Urbs in horto
This work is devoted to conditions found along edges and liminal boundaries where utilitarian spaces press against private confines.
There is no evident reason why Chicago chose as its motto, Urbs in Horto, or City in a Garden. In 1837, the year Chicago was incorporated, many parcels of city land had been cleared to grow food for the burgeoning population. The Latin phrase may also allude to the verdant tallgrass prairie, woodlands, and great lake that surrounded the young metropolis. Whatever the origin, the descriptive motto still applies. Suitable conditions can be found throughout Chicago and elsewhere in the Midwest, such as Detroit, Michigan’s overgrown alleyways and Gary, Indiana’s sandy moraines.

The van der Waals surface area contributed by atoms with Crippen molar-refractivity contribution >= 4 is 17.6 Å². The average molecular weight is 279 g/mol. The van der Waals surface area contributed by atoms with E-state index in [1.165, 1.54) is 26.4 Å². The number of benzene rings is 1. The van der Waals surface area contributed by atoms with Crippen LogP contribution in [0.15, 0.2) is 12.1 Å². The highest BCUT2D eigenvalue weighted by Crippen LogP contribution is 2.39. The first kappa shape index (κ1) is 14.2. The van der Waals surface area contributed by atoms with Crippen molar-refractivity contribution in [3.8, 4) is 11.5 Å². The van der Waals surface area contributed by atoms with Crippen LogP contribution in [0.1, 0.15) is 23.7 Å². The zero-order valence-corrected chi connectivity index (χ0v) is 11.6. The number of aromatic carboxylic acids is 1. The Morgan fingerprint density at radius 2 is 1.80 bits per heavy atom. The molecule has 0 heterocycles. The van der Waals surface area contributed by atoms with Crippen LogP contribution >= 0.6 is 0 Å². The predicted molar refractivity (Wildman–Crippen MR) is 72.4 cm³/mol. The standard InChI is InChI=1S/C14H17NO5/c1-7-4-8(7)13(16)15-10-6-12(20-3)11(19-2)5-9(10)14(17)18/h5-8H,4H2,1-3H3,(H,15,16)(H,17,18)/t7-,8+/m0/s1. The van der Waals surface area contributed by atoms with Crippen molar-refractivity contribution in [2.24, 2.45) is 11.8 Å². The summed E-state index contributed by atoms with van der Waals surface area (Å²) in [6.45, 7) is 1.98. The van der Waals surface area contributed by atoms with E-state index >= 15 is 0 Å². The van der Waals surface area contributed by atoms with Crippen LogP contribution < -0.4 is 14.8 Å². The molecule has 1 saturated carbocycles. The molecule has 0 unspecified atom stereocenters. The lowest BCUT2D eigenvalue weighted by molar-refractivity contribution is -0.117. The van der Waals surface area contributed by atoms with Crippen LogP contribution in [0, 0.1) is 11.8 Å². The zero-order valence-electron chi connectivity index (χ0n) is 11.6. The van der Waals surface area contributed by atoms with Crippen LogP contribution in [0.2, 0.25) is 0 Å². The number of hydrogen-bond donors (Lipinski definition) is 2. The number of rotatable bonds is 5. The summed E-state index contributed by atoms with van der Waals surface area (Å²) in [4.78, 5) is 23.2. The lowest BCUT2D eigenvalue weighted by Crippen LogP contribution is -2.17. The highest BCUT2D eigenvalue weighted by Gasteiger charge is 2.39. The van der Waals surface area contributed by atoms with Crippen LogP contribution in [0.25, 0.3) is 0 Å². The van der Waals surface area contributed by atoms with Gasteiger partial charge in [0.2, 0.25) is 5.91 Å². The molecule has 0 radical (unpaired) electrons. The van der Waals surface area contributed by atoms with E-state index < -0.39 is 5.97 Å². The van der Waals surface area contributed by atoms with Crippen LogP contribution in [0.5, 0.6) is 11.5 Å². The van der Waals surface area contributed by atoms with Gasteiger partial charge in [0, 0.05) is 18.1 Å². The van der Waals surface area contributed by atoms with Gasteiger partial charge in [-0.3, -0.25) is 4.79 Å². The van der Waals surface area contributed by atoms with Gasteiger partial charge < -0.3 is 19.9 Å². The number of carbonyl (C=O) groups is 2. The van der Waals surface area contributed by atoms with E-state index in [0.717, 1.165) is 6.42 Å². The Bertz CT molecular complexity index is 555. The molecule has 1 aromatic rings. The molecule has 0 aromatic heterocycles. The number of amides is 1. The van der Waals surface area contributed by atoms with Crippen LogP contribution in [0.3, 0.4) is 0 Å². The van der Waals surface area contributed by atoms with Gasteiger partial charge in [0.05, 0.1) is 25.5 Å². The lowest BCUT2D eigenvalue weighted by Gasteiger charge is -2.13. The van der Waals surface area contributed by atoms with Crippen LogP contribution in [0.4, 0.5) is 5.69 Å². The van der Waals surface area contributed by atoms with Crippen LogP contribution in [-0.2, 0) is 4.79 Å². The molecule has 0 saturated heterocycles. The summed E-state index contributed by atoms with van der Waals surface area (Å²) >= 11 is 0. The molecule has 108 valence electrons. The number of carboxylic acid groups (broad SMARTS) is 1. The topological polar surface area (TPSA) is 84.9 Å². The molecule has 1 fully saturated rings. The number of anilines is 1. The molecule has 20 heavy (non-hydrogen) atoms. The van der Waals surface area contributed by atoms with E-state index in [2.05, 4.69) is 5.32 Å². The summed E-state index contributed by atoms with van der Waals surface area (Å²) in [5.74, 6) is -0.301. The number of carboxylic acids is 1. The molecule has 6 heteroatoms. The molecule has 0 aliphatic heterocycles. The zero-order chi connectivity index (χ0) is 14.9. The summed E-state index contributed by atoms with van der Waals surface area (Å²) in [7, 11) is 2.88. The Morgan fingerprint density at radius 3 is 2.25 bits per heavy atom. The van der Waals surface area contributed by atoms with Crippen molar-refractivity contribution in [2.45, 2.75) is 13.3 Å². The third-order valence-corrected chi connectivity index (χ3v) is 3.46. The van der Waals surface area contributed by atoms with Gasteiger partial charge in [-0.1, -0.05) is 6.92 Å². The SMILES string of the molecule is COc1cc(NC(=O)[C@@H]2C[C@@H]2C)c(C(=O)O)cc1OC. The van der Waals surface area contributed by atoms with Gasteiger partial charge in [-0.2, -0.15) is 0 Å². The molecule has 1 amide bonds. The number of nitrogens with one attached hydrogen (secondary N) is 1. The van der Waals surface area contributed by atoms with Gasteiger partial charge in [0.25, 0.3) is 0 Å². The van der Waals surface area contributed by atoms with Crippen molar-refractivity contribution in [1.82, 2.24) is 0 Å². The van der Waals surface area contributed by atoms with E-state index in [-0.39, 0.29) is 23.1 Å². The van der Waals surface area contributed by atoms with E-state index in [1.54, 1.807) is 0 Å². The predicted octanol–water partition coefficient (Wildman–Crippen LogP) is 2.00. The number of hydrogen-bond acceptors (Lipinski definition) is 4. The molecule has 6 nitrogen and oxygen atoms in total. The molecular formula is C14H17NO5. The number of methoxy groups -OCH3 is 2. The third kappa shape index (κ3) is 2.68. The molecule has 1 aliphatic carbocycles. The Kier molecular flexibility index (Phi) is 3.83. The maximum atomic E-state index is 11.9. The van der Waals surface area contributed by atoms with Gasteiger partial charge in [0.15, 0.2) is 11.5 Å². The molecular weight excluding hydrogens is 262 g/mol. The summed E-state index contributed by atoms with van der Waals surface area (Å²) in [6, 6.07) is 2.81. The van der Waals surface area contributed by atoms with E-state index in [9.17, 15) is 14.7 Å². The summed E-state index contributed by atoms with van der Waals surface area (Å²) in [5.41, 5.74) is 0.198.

Urbs in Horto is devoted to conditions found along edges–liminal boundaries where utilitarian spaces press against private confines. Hastily constructed and improvised structures found in these settings are most compelling. Barriers such as fences, trellis, and planters are meant to serve practical, sometimes makeshift functions, yet they exceed their intended use to become elegant (or interestingly inelegant) forms. Within these marginal relationships, lush growth–both cultivated and invasive–runs wild.
The project incorporates in-situ documentation, computer-aided 3D design, and constructions of found materials–a ranging approach that intentionally blurs boundaries. Intimate space invades public territory, while artifice and reality share common ground. The work is as much a record as it is a fabrication. It reflects the topography’s complex history and my own hand in effecting change.